When the College of Pharmacy welcomed its charter class in the fall of 1996, it was in the process of constructing its state-of-the-art pods, which included student breakout rooms connected to a central classroom. Furthermore, the classrooms themselves were of a nontraditional design, based on a theater-in-the-round concept supported by 6 projectors and screens. Despite these innovations, the classrooms reinforced the lecture-hall mentality, with the instructor literally at the center of the teaching-learning process. Recent trends in student-centered instruction, notably reflected in popular pedagogical models such as the “flipped classroom”, are challenging these lecture-driven arrangements and replacing them with more flexible learning spaces designed to encourage greater student engagement. Once again, the College of Pharmacy has led the charge through a major redesign of its classrooms. As stated on the College of Pharmacy’s own Facilities page, the new classrooms “reflect an innovative design intended to foster student-centered learning, where students are actively engaged in their learning process.” The new classrooms seat up to 144 students, and provide tables for teams of 8. Large screens strategically placed around the classroom can be used for viewing instructor or student presentations, while smaller screens at the tables can also be used for group activities. On Tuesday, November 15, the student-centric approach could be seen in Classroom 3 when Professor Bradley Andresen, PhD, FAHA, Assistant Professor of Pharmaceutical Sciences, hosted a live multiplayer version of the popular Jeopardy game with 128 students. The game was developed to help first year students enrolled in the PharmD program prepare for their final exams. Dr. Andresen’s version of the game included 18 teams of around 7 students each and incorporated a betting round where teams could wager points based on the answers submitted by other players.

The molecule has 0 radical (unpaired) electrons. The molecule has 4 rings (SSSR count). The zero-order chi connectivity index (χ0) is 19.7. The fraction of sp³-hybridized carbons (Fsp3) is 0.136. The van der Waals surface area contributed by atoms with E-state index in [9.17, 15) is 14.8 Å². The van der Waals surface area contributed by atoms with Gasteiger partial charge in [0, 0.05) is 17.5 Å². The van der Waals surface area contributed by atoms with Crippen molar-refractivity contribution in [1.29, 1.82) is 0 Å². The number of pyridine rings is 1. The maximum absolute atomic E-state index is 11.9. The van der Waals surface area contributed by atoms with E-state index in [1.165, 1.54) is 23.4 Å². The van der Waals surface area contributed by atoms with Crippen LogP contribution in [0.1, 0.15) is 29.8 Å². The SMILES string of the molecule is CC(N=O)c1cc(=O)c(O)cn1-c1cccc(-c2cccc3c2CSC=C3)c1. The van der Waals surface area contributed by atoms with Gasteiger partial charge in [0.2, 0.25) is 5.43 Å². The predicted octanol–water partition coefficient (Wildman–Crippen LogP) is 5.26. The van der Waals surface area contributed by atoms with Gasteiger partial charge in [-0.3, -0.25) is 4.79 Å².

The energy in the classroom was evident as students quickly became engaged in friendly competition. “The new classrooms are well equipped for this kind of activity”, says Dr. Andresen. “I see more opportunities ahead for gamified approaches which really get the students involved in the learning process.”
View a video clip of Dr. Andresen’s multiplayer game implementation in HPC Classroom 3 here.
For more information on the new Pharmacy Classrooms, go to http://www.westernu.edu/pharmacy/pharmacy-msps_about/pharmacy-facilities/
For more information on the multiplayer Jeopardy game, please contact:
Bradley Andresen, PhD, FAHA, Assistant Professor of Pharmaceutical Sciences, College of Pharmacy, at firstname.lastname@example.org